“19. Notwithstanding anything in this Act, any provision of any law relating to tax on goods or services or on both in force in any State immediately before the commencement of this Act, which is inconsistent with the provisions of the Constitution as amended by this Act shall continue to be in force until amended or repealed by a competent Legislature or other competent authority or until expiration of one year from such commencement, whichever is earlier.”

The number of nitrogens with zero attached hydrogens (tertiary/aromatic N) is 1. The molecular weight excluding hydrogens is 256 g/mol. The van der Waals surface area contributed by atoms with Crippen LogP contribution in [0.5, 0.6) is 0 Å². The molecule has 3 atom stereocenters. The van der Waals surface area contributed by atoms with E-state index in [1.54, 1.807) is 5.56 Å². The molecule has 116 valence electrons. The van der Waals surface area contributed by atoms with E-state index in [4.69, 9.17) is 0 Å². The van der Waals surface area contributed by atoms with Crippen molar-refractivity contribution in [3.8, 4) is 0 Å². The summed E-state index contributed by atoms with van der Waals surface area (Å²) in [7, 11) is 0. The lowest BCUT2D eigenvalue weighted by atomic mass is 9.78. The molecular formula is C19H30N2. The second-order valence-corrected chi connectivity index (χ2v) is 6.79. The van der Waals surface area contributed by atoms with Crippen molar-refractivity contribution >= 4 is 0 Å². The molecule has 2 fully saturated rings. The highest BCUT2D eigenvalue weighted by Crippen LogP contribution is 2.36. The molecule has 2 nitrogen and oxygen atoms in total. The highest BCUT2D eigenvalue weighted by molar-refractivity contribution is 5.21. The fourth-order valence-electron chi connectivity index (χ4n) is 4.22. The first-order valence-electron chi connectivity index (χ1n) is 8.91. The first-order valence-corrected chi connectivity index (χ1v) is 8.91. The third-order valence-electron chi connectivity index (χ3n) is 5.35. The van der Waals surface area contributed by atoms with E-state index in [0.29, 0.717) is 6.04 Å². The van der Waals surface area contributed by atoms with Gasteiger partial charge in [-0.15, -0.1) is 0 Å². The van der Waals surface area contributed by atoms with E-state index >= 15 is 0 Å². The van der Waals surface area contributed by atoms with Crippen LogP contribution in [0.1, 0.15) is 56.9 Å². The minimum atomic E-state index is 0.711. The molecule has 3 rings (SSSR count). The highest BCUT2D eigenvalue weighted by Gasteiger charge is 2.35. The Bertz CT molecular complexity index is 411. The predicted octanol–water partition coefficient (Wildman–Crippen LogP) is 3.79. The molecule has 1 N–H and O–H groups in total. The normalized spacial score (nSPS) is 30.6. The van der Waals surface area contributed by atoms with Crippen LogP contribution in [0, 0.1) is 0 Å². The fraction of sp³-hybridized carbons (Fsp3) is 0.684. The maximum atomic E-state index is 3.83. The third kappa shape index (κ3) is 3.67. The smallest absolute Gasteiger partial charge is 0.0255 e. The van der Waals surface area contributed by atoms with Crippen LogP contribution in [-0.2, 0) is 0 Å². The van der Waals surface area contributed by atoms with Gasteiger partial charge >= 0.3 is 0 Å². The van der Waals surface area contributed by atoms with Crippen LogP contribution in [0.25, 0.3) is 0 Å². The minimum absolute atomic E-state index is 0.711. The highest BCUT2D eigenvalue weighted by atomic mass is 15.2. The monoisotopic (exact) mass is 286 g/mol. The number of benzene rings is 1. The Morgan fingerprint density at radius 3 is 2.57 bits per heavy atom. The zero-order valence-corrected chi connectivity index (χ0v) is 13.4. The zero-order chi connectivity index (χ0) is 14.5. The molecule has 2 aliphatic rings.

5. Both Parliament and the legislature of the State of Maharashtra have made laws with respect to goods and services tax (‘GST’), the Parliament by exercising the Central GST Acts and the State by enacting the State GST Act. The State legislature has also enacted the State GST Savings Act, Section 78 whereof contains validation and savings provisions in respect of various laws and rules, regulations, notifications, etc. made thereunder, which were in force immediately before coming into force of the State GST Act. Section 78 is in the following terms :